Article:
Pacific Grove: Pro-STR Group Files Lawsuit Against PG and Loses

P.G. lottery for short-term rental licenses is a go after judge rules against owners

 

P.G. lottery for short-term rental licenses will move forward

 

STR lottery leads to disappointed owners in PG

Pro short-term rental group files lawsuit against Pacific Grove

By Carly Mayberry, Monterey Herald
Posted: 04/09/18, 6:15 PM PDT |
Pacific Grove >> There’s a new twist in Pacific Grove’s short-term rental saga.

Last week, the pro-short-term rentals group dubbed STRONGpg (Short-term Rental Owners Neighborhood Group) filed a lawsuit against the City, mayor and City Council seeking an injunction claiming that the lottery aspect of the City’s revised ordinance is based on “complicated criteria that doesn’t correlate with verified complaints lodged against STRs.”

Representing members of the unincorporated association include Joy Colangelo, Kevin Delaney, William B. Harder, Alka Joshi, Kathryn Kranen and Spencer Tall yet some members of the Monterey County Alliance and other members are also involved. Attorney David Lanferman of Rutan & Tucker LLP of Palo Alto has been hired for representation.

The writ of mandate was filed in the Superior Court of the County of Monterey and comes after the Pacific Grove City Council in February passed an ordinance 4-1 that amended the city’s short-term rental policy to include a lottery system. The lottery is designed to get the number of STRs down from 290 to 250 and make it so that only 15 percent of housing per block is dedicated to such rentals. When the ordinance was passed, Mayor Bill Kampe said it was explicitly intended to reduce density in 52 blocks in the city, noting that out of the 475 blocks in the city, 175 have STRs present and 52 of those are over-dense by a 15 percent criteria.

The decision to include a lottery came after the council adopted its new STR ordinance in December 2017. Prior to that, a lottery had been proposed but city officials opted out of using one to determine which applicants will receive future licenses in areas over-saturated with STRs after a special four-hour meeting was held with many STR owners opposed to it.

The statement released by STRONGpg last week read, “After a very civilized democratic process, our City Council approved an ordinance in December, 2017 that tightened up the rules on short-term rentals while allowing existing STR owners in good standing to continue operating.”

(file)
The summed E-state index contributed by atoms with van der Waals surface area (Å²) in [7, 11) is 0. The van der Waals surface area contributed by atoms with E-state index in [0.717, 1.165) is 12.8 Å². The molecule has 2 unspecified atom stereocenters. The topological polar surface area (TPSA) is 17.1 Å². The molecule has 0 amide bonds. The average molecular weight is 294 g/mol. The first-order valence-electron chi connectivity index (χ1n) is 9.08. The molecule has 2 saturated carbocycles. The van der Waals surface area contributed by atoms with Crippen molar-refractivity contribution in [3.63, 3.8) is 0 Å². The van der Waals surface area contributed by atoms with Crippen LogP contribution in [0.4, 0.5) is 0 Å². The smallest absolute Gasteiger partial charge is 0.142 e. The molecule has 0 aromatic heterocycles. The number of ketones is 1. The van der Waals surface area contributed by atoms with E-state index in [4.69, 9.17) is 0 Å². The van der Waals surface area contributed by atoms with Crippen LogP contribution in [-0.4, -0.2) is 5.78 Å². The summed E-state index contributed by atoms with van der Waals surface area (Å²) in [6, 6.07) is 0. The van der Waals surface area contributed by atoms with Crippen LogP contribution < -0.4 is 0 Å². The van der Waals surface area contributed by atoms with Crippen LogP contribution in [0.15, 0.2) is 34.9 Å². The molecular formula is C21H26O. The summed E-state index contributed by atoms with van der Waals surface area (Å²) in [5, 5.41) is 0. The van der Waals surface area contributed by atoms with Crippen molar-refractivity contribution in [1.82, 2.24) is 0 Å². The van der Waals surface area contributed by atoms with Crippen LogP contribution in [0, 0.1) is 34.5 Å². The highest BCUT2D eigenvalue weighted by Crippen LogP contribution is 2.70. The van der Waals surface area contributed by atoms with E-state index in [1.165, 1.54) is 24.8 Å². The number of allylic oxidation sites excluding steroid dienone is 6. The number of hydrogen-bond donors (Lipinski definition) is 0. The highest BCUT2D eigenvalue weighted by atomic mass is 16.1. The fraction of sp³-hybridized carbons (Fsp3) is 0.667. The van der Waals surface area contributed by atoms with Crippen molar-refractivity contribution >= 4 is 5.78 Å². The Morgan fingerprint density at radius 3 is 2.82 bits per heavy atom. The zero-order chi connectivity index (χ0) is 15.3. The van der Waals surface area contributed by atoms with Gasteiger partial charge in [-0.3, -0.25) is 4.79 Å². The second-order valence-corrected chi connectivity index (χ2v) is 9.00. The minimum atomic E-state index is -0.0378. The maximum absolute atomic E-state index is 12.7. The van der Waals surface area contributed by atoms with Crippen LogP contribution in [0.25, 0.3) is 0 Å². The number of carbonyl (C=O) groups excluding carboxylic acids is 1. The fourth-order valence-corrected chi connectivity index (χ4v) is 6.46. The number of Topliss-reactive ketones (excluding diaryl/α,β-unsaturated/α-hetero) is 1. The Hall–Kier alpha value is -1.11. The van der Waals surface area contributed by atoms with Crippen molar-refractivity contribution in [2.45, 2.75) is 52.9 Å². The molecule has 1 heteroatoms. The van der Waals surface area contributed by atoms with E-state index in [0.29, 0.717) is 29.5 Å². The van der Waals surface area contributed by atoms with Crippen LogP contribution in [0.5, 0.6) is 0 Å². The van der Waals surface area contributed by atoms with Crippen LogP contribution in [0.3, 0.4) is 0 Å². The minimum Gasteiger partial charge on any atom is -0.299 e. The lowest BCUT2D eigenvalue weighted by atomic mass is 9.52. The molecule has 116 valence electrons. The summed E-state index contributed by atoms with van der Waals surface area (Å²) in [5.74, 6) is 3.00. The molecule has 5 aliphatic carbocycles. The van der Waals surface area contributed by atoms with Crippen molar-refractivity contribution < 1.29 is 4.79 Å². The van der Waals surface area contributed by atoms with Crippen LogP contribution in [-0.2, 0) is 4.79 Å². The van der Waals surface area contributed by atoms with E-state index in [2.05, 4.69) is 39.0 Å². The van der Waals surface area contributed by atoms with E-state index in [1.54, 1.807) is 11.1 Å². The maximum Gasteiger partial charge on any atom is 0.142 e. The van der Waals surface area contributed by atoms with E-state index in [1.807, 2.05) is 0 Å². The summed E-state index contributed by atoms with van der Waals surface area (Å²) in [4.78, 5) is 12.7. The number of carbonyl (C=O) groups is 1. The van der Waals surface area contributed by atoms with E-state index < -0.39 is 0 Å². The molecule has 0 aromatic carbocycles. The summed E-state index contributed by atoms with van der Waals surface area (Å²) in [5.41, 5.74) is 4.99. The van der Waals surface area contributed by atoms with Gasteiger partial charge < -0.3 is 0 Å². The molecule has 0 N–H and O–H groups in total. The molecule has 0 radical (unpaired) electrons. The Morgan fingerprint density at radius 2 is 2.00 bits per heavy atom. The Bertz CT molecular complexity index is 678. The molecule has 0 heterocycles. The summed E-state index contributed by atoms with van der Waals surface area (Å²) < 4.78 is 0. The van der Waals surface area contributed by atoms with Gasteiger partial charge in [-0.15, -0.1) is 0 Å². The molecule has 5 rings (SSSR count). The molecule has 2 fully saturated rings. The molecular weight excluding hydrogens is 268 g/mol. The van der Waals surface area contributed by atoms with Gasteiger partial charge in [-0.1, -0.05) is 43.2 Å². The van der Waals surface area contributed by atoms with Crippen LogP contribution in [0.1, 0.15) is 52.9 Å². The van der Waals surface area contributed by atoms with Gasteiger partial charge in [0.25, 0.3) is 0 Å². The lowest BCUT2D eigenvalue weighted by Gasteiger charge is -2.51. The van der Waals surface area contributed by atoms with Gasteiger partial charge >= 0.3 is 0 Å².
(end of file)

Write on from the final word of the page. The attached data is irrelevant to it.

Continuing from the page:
The suit asks for the city counsel’s decision to be reversed and that there be a permanent injunction to prevent any STR lottery, and that the City be required to pay reasonable litigation expenses, costs and attorney’s fees plus any other relief the court might deem appropriate. The statement also noted that since its inception, the Pacific Grove’s STR program has delivered over $4 million in tax revenue, a significant amount to a town that receives two to three times less sales tax revenue than nearby cities Carmel and Monterey, which don’t allow short-term rentals.

On Monday, City Manager Ben Harvey said that while the City had not officially been served, he was aware that the lawsuit had been filed and that city staff had been in communication with the opposing counsel. He also noted that City Attorney David Laredo will be representing the City.

Meanwhile, Harvey said that the City is still proceeding with the STR lottery, which he said is expected to take place by the end of the month and will focus on over-dense blocks.

“There’s something around 50 over-dense blocks – we’ll be taking those blocks that are over-dense and bringing them below 15 percent,” said Harvey.

As of March 30, Harvey also noted that 256 STR licenses were renewed while 33 were voluntarily not renewed and two weren’t renewed pending a review by a hearing officer. The STR cap is 250.

“Once we get below the cap of 250, people are able to apply for a new short-term rental but the new ones can’t have another STR within 55 feet all around,” explained Harvey. “But for all existing ones, council decided they needed the blocks to have no more than 15 percent of STRs.”

Meanwhile, the public action committee Pacific Grove Neighbors United, which is behind the proposed measure to stop short-term rentals from existing in the city, has said that it has collected 130 percent of the needed signatures to get the measure on the November ballot.

 

 

Harvey said that initiative could also affect the future of short-term rentals in Pacific Grove.  “…So that could come into play as well,” said Harvey. “They would then need to present that to the City and then send it over to the county and then do analysis and then it would go to the ballot,” said Harvey.

 

Said Luke Coletti, one of the three who proposed the initiative measure, “Pacific Grove’s STR ordinance has created chaos in our neighborhoods and now lawsuits for the city. Our grassroots ballot initiative that prohibits most of these vacation rentals, is th only way to restore order.”